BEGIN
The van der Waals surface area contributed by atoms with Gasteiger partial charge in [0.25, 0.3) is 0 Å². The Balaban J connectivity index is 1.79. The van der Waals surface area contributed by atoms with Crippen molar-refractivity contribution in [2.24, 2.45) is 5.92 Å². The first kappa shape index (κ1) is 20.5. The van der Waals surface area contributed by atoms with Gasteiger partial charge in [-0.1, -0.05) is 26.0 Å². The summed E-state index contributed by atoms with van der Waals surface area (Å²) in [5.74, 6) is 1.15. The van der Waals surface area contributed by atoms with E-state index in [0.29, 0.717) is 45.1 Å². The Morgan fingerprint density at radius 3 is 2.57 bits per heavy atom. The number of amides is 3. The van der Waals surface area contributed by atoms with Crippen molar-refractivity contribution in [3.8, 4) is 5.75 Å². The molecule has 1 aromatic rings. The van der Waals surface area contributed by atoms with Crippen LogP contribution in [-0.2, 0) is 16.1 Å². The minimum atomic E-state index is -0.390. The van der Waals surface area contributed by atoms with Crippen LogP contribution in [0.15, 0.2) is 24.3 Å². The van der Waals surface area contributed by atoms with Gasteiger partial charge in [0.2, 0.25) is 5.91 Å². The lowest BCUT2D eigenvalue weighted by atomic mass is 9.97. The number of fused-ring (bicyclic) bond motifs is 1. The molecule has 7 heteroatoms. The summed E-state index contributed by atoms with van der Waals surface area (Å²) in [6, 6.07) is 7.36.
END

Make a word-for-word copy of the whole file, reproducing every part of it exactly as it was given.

The van der Waals surface area contributed by atoms with Gasteiger partial charge in [0.25, 0.3) is 0 Å². The Balaban J connectivity index is 1.79. The van der Waals surface area contributed by atoms with Crippen molar-refractivity contribution in [2.24, 2.45) is 5.92 Å². The first kappa shape index (κ1) is 20.5. The van der Waals surface area contributed by atoms with Gasteiger partial charge in [-0.1, -0.05) is 26.0 Å². The summed E-state index contributed by atoms with van der Waals surface area (Å²) in [5.74, 6) is 1.15. The van der Waals surface area contributed by atoms with E-state index in [0.29, 0.717) is 45.1 Å². The Morgan fingerprint density at radius 3 is 2.57 bits per heavy atom. The number of amides is 3. The van der Waals surface area contributed by atoms with Crippen molar-refractivity contribution in [3.8, 4) is 5.75 Å². The molecule has 1 aromatic rings. The van der Waals surface area contributed by atoms with Crippen LogP contribution in [-0.2, 0) is 16.1 Å². The minimum atomic E-state index is -0.390. The van der Waals surface area contributed by atoms with Crippen LogP contribution in [0.15, 0.2) is 24.3 Å². The van der Waals surface area contributed by atoms with Gasteiger partial charge in [0.2, 0.25) is 5.91 Å². The lowest BCUT2D eigenvalue weighted by atomic mass is 9.97. The number of fused-ring (bicyclic) bond motifs is 1. The molecule has 7 heteroatoms. The summed E-state index contributed by atoms with van der Waals surface area (Å²) in [6, 6.07) is 7.36.